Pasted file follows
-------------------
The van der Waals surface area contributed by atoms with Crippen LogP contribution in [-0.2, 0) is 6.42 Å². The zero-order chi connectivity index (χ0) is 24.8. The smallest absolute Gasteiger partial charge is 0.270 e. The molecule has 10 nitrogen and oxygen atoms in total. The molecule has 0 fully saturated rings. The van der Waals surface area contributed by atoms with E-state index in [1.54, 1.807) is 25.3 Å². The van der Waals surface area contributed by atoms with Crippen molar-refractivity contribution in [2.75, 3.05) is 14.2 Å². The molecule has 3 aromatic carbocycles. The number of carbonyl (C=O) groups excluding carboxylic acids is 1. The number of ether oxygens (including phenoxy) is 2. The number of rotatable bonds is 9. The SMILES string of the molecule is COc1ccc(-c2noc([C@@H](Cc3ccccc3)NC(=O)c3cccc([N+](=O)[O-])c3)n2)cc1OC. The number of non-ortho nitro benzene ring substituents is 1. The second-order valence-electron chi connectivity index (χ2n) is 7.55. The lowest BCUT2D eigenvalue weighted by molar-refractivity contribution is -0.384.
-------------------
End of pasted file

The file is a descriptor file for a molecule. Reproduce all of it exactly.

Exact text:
The van der Waals surface area contributed by atoms with Crippen LogP contribution in [-0.2, 0) is 6.42 Å². The zero-order chi connectivity index (χ0) is 24.8. The smallest absolute Gasteiger partial charge is 0.270 e. The molecule has 10 nitrogen and oxygen atoms in total. The molecule has 0 fully saturated rings. The van der Waals surface area contributed by atoms with E-state index in [1.54, 1.807) is 25.3 Å². The van der Waals surface area contributed by atoms with Crippen molar-refractivity contribution in [2.75, 3.05) is 14.2 Å². The molecule has 3 aromatic carbocycles. The number of carbonyl (C=O) groups excluding carboxylic acids is 1. The number of ether oxygens (including phenoxy) is 2. The number of rotatable bonds is 9. The SMILES string of the molecule is COc1ccc(-c2noc([C@@H](Cc3ccccc3)NC(=O)c3cccc([N+](=O)[O-])c3)n2)cc1OC. The number of non-ortho nitro benzene ring substituents is 1. The second-order valence-electron chi connectivity index (χ2n) is 7.55. The lowest BCUT2D eigenvalue weighted by molar-refractivity contribution is -0.384.